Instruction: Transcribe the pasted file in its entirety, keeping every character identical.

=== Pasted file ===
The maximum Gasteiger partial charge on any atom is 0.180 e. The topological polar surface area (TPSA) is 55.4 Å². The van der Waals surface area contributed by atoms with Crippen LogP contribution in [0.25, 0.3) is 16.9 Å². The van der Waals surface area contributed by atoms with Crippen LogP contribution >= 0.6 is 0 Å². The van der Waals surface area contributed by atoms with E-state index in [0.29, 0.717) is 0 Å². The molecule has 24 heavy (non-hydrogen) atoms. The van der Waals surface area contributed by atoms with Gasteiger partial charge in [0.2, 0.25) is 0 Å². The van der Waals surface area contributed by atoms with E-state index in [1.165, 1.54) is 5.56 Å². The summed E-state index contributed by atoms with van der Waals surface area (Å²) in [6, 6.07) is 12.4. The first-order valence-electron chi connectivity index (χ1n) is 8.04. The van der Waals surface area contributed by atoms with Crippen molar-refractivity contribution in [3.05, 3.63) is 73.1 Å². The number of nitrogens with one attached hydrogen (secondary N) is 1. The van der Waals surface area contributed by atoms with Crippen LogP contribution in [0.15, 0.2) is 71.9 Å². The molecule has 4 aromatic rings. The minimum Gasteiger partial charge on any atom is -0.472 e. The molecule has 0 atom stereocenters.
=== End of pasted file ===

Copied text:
The maximum Gasteiger partial charge on any atom is 0.180 e. The topological polar surface area (TPSA) is 55.4 Å². The van der Waals surface area contributed by atoms with Crippen LogP contribution in [0.25, 0.3) is 16.9 Å². The van der Waals surface area contributed by atoms with Crippen LogP contribution >= 0.6 is 0 Å². The van der Waals surface area contributed by atoms with E-state index in [0.29, 0.717) is 0 Å². The molecule has 24 heavy (non-hydrogen) atoms. The van der Waals surface area contributed by atoms with Gasteiger partial charge in [0.2, 0.25) is 0 Å². The van der Waals surface area contributed by atoms with E-state index in [1.165, 1.54) is 5.56 Å². The summed E-state index contributed by atoms with van der Waals surface area (Å²) in [6, 6.07) is 12.4. The first-order valence-electron chi connectivity index (χ1n) is 8.04. The van der Waals surface area contributed by atoms with Crippen molar-refractivity contribution in [3.05, 3.63) is 73.1 Å². The number of nitrogens with one attached hydrogen (secondary N) is 1. The van der Waals surface area contributed by atoms with Crippen LogP contribution in [0.15, 0.2) is 71.9 Å². The molecule has 4 aromatic rings. The minimum Gasteiger partial charge on any atom is -0.472 e. The molecule has 0 atom stereocenters.